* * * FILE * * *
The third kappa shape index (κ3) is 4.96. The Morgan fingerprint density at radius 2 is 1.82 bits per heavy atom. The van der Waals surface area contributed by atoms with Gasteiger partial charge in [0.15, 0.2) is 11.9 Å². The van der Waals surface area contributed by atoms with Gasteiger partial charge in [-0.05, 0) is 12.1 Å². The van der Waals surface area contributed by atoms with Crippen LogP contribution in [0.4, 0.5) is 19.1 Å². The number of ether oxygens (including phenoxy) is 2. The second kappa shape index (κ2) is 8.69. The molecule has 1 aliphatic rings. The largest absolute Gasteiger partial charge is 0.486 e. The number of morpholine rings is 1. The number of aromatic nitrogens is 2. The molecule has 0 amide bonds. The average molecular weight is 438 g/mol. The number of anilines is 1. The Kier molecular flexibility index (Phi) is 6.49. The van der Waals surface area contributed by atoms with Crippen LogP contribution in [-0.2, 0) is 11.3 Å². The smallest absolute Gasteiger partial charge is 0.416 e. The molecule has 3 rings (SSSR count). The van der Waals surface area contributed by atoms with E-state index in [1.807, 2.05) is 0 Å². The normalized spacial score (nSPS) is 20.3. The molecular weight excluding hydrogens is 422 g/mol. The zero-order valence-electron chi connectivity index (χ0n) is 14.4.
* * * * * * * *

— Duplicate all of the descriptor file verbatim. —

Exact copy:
The third kappa shape index (κ3) is 4.96. The Morgan fingerprint density at radius 2 is 1.82 bits per heavy atom. The van der Waals surface area contributed by atoms with Gasteiger partial charge in [0.15, 0.2) is 11.9 Å². The van der Waals surface area contributed by atoms with Gasteiger partial charge in [-0.05, 0) is 12.1 Å². The van der Waals surface area contributed by atoms with Crippen LogP contribution in [0.4, 0.5) is 19.1 Å². The number of ether oxygens (including phenoxy) is 2. The second kappa shape index (κ2) is 8.69. The molecule has 1 aliphatic rings. The largest absolute Gasteiger partial charge is 0.486 e. The number of morpholine rings is 1. The number of aromatic nitrogens is 2. The molecule has 0 amide bonds. The average molecular weight is 438 g/mol. The number of anilines is 1. The Kier molecular flexibility index (Phi) is 6.49. The van der Waals surface area contributed by atoms with Crippen LogP contribution in [-0.2, 0) is 11.3 Å². The smallest absolute Gasteiger partial charge is 0.416 e. The molecule has 3 rings (SSSR count). The van der Waals surface area contributed by atoms with E-state index in [1.807, 2.05) is 0 Å². The normalized spacial score (nSPS) is 20.3. The molecular weight excluding hydrogens is 422 g/mol. The zero-order valence-electron chi connectivity index (χ0n) is 14.4.